Facebook begins rolling out revamped home page
Top online social-networking service Facebook on Wednesday began rolling out a revamped home page that emphasizes fresh news.
The California firm has received more than 30,000 email messages from users about the new home page since it revealed the planned changes a week ago, according to Deng.
Changes include making the status update question "What's on your mind?" building on a theme in a Facebook home page redesign last year.
Home page upgrades include a Publisher tool making it easier to post photos, video or other content to profile pages and share developments with Facebook friends.
Facebook updates are sent in real time from the new home page and emphasize the freshest information.
"As more and more is shared, we want you to be able to find out everything that is going on in the world around you at any given moment, or shape the stream of information most relevant to you," Deng wrote.
Filtering tools on the new home page let people be more selective about who they want to get news from, according to Facebook founder Mark Zuckerberg.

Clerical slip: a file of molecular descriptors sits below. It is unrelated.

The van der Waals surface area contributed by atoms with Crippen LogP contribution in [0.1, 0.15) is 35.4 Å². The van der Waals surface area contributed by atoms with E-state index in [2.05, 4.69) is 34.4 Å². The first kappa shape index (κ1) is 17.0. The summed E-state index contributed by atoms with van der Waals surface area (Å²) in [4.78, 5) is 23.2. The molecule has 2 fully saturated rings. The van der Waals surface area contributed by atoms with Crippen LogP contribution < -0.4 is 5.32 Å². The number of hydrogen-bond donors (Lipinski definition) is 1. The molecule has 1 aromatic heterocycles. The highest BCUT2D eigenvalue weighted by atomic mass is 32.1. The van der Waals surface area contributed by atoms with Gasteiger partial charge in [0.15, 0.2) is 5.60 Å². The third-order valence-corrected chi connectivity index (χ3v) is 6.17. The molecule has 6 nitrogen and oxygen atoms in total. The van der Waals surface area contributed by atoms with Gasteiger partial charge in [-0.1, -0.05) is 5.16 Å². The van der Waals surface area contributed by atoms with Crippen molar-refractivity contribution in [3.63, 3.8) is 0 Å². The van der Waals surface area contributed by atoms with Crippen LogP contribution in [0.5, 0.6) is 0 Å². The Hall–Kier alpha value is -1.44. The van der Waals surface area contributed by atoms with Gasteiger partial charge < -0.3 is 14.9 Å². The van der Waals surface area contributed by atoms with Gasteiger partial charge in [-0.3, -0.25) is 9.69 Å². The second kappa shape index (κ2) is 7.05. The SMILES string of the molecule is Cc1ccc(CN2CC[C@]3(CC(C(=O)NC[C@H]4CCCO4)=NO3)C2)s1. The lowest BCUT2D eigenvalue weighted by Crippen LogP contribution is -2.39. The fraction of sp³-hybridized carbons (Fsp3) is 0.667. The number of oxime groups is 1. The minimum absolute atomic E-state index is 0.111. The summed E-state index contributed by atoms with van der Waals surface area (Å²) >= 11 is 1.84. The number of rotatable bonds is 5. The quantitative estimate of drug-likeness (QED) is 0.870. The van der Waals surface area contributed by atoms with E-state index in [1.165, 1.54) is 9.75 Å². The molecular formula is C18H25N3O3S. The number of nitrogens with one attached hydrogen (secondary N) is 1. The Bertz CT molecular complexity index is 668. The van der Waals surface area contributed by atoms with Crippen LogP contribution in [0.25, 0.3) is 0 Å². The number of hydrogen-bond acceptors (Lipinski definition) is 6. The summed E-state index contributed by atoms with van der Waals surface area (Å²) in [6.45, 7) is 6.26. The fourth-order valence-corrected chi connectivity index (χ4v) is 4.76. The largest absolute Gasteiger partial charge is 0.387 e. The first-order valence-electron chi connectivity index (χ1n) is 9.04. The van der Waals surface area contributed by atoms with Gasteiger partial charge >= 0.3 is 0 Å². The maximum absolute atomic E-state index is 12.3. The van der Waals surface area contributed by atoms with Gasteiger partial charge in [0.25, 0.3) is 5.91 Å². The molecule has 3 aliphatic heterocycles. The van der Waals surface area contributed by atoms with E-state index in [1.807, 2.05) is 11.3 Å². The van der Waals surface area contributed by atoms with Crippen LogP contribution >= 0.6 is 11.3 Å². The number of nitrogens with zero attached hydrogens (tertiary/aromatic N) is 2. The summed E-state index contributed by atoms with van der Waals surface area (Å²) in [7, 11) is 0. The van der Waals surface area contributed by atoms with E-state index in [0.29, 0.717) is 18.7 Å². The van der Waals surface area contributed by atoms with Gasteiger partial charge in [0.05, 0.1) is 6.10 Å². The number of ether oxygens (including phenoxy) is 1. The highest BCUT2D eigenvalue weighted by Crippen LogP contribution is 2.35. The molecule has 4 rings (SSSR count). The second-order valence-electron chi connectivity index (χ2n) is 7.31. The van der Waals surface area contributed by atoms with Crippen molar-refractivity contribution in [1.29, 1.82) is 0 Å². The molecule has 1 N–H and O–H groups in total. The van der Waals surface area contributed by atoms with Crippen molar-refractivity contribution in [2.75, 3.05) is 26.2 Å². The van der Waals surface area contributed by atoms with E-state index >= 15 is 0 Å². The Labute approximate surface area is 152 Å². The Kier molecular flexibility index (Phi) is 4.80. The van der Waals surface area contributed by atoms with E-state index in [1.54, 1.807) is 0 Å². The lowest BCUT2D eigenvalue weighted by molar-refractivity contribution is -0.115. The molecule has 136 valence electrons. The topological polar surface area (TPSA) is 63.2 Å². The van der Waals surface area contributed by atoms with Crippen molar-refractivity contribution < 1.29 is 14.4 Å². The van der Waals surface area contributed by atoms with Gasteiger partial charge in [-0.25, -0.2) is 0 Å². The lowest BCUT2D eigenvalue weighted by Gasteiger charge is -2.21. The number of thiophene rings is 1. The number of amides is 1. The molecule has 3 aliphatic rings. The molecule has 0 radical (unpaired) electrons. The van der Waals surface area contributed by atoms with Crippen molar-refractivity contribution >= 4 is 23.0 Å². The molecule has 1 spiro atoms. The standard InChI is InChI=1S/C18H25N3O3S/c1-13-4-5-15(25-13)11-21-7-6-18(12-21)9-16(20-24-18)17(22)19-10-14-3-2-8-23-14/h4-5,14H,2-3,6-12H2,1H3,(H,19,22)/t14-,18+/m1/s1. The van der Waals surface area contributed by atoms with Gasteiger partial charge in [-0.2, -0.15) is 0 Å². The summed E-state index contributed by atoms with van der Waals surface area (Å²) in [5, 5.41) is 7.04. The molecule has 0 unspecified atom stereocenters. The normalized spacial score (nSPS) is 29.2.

"Over the past five years, Facebook has evolved to make sharing information more efficient and to give people more control," Zuckerberg said of the website he started in 2004.
"This year, we are going to continue making the flow of information even faster and more customized."
Facebook is courting Twitter lovers with new public pages that fire instant updates to limitless audiences in a fashion echoing the essence of the hot micro-blogging service.
Facebook still limits to 5,000 the number of friends that users can link to personal profiles, but has removed the cap from public pages tailored for celebrities, politicians and others with messages for the masses.
Those signed up for the new Facebook public pages at its launch last week included US President Barack Obama, French President Nicolas Sarkozy and rock band U2.
Fast-growing Facebook boasts more than 175 million members and founder Mark Zuckerberg believes that number will crest 200 million by the end of this year.
(c) 2009 AFP